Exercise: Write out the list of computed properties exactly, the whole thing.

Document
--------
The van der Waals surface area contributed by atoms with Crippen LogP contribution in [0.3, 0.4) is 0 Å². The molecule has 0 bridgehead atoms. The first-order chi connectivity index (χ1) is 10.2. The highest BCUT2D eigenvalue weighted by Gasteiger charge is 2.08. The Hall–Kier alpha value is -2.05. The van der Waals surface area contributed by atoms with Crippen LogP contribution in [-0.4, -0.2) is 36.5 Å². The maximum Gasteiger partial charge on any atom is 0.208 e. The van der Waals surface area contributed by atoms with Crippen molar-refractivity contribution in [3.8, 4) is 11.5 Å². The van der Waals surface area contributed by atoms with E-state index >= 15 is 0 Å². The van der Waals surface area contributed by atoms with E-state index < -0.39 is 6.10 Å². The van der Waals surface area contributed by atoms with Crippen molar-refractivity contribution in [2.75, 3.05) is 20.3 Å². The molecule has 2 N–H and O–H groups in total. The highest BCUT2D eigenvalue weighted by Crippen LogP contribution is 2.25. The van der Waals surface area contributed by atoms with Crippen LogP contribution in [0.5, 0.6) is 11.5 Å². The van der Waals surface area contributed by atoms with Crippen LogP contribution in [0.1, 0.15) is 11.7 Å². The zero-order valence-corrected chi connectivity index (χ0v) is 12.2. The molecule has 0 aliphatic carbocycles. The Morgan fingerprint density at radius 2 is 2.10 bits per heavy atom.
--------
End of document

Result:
The van der Waals surface area contributed by atoms with Crippen LogP contribution in [0.3, 0.4) is 0 Å². The molecule has 0 bridgehead atoms. The first-order chi connectivity index (χ1) is 10.2. The highest BCUT2D eigenvalue weighted by Gasteiger charge is 2.08. The Hall–Kier alpha value is -2.05. The van der Waals surface area contributed by atoms with Crippen LogP contribution in [-0.4, -0.2) is 36.5 Å². The maximum Gasteiger partial charge on any atom is 0.208 e. The van der Waals surface area contributed by atoms with Crippen molar-refractivity contribution in [3.8, 4) is 11.5 Å². The van der Waals surface area contributed by atoms with E-state index >= 15 is 0 Å². The van der Waals surface area contributed by atoms with E-state index < -0.39 is 6.10 Å². The van der Waals surface area contributed by atoms with Crippen molar-refractivity contribution in [2.75, 3.05) is 20.3 Å². The molecule has 2 N–H and O–H groups in total. The highest BCUT2D eigenvalue weighted by Crippen LogP contribution is 2.25. The van der Waals surface area contributed by atoms with Crippen LogP contribution in [0.5, 0.6) is 11.5 Å². The van der Waals surface area contributed by atoms with Crippen LogP contribution in [0.1, 0.15) is 11.7 Å². The zero-order valence-corrected chi connectivity index (χ0v) is 12.2. The molecule has 0 aliphatic carbocycles. The Morgan fingerprint density at radius 2 is 2.10 bits per heavy atom.